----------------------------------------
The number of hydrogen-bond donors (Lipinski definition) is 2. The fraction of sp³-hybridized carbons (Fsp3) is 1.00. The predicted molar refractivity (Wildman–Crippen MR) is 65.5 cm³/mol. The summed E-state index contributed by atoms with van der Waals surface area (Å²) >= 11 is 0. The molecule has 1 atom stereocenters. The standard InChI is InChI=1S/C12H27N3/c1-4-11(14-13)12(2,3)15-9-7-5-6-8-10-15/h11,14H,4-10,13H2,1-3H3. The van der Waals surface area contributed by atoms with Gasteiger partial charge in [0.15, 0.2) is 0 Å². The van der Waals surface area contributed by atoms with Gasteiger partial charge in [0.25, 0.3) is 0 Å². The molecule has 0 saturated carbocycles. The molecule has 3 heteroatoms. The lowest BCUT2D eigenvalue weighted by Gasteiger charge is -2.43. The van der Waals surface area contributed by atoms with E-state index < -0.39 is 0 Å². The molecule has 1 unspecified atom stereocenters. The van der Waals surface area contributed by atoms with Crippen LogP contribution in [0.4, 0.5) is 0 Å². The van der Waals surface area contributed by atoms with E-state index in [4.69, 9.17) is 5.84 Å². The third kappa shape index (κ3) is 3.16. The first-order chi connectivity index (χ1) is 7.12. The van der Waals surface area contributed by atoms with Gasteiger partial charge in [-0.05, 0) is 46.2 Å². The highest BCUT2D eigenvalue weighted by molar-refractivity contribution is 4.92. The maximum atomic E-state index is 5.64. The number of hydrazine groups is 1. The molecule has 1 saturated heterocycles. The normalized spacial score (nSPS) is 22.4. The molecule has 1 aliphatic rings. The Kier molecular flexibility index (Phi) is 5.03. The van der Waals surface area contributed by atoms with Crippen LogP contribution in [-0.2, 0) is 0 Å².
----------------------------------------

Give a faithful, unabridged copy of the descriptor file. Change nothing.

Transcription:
The number of hydrogen-bond donors (Lipinski definition) is 2. The fraction of sp³-hybridized carbons (Fsp3) is 1.00. The predicted molar refractivity (Wildman–Crippen MR) is 65.5 cm³/mol. The summed E-state index contributed by atoms with van der Waals surface area (Å²) >= 11 is 0. The molecule has 1 atom stereocenters. The standard InChI is InChI=1S/C12H27N3/c1-4-11(14-13)12(2,3)15-9-7-5-6-8-10-15/h11,14H,4-10,13H2,1-3H3. The van der Waals surface area contributed by atoms with Gasteiger partial charge in [0.15, 0.2) is 0 Å². The van der Waals surface area contributed by atoms with Gasteiger partial charge in [0.25, 0.3) is 0 Å². The molecule has 0 saturated carbocycles. The molecule has 3 heteroatoms. The lowest BCUT2D eigenvalue weighted by Gasteiger charge is -2.43. The van der Waals surface area contributed by atoms with E-state index < -0.39 is 0 Å². The molecule has 1 unspecified atom stereocenters. The van der Waals surface area contributed by atoms with Crippen LogP contribution in [0.4, 0.5) is 0 Å². The van der Waals surface area contributed by atoms with E-state index in [4.69, 9.17) is 5.84 Å². The third kappa shape index (κ3) is 3.16. The first-order chi connectivity index (χ1) is 7.12. The van der Waals surface area contributed by atoms with Gasteiger partial charge in [-0.05, 0) is 46.2 Å². The highest BCUT2D eigenvalue weighted by molar-refractivity contribution is 4.92. The maximum atomic E-state index is 5.64. The number of hydrazine groups is 1. The molecule has 1 saturated heterocycles. The normalized spacial score (nSPS) is 22.4. The molecule has 1 aliphatic rings. The Kier molecular flexibility index (Phi) is 5.03. The van der Waals surface area contributed by atoms with Crippen LogP contribution in [-0.2, 0) is 0 Å².